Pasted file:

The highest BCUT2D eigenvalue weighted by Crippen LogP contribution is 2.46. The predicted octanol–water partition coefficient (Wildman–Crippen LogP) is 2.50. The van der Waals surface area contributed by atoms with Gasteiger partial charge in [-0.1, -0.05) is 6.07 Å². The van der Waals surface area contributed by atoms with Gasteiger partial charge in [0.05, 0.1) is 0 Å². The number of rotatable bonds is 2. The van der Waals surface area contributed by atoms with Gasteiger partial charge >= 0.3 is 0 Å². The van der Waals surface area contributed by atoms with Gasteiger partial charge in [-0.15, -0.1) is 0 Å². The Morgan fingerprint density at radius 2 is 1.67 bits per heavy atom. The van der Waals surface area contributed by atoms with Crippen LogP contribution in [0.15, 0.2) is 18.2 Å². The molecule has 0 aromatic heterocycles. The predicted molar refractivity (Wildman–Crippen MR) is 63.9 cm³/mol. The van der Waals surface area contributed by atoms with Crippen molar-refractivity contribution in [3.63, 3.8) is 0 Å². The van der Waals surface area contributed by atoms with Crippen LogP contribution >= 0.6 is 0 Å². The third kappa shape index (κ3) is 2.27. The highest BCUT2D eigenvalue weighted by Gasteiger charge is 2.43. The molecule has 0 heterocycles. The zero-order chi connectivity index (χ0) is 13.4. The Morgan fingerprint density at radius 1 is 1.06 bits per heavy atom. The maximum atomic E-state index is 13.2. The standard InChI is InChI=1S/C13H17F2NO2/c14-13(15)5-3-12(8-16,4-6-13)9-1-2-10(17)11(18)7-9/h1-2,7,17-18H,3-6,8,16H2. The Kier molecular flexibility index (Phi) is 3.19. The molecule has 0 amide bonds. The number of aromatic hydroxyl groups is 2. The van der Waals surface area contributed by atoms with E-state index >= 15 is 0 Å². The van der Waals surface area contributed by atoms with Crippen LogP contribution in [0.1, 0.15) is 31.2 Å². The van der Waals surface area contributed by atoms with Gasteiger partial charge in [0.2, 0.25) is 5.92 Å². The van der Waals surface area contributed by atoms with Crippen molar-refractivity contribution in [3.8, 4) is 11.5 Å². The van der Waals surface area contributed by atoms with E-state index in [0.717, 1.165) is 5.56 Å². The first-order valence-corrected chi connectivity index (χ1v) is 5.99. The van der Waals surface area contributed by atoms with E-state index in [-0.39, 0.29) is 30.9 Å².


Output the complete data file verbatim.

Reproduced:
The highest BCUT2D eigenvalue weighted by Crippen LogP contribution is 2.46. The predicted octanol–water partition coefficient (Wildman–Crippen LogP) is 2.50. The van der Waals surface area contributed by atoms with Gasteiger partial charge in [-0.1, -0.05) is 6.07 Å². The van der Waals surface area contributed by atoms with Gasteiger partial charge in [0.05, 0.1) is 0 Å². The number of rotatable bonds is 2. The van der Waals surface area contributed by atoms with Gasteiger partial charge >= 0.3 is 0 Å². The van der Waals surface area contributed by atoms with Gasteiger partial charge in [-0.15, -0.1) is 0 Å². The Morgan fingerprint density at radius 2 is 1.67 bits per heavy atom. The van der Waals surface area contributed by atoms with Crippen LogP contribution in [0.15, 0.2) is 18.2 Å². The molecule has 0 aromatic heterocycles. The predicted molar refractivity (Wildman–Crippen MR) is 63.9 cm³/mol. The van der Waals surface area contributed by atoms with Crippen molar-refractivity contribution in [3.63, 3.8) is 0 Å². The van der Waals surface area contributed by atoms with Crippen LogP contribution >= 0.6 is 0 Å². The third kappa shape index (κ3) is 2.27. The highest BCUT2D eigenvalue weighted by Gasteiger charge is 2.43. The molecule has 0 heterocycles. The zero-order chi connectivity index (χ0) is 13.4. The Morgan fingerprint density at radius 1 is 1.06 bits per heavy atom. The maximum atomic E-state index is 13.2. The standard InChI is InChI=1S/C13H17F2NO2/c14-13(15)5-3-12(8-16,4-6-13)9-1-2-10(17)11(18)7-9/h1-2,7,17-18H,3-6,8,16H2. The Kier molecular flexibility index (Phi) is 3.19. The molecule has 0 amide bonds. The number of aromatic hydroxyl groups is 2. The van der Waals surface area contributed by atoms with E-state index >= 15 is 0 Å². The van der Waals surface area contributed by atoms with Crippen LogP contribution in [0.1, 0.15) is 31.2 Å². The van der Waals surface area contributed by atoms with Gasteiger partial charge in [0.2, 0.25) is 5.92 Å². The van der Waals surface area contributed by atoms with Crippen molar-refractivity contribution in [3.8, 4) is 11.5 Å². The van der Waals surface area contributed by atoms with E-state index in [0.717, 1.165) is 5.56 Å². The first-order valence-corrected chi connectivity index (χ1v) is 5.99. The van der Waals surface area contributed by atoms with E-state index in [-0.39, 0.29) is 30.9 Å².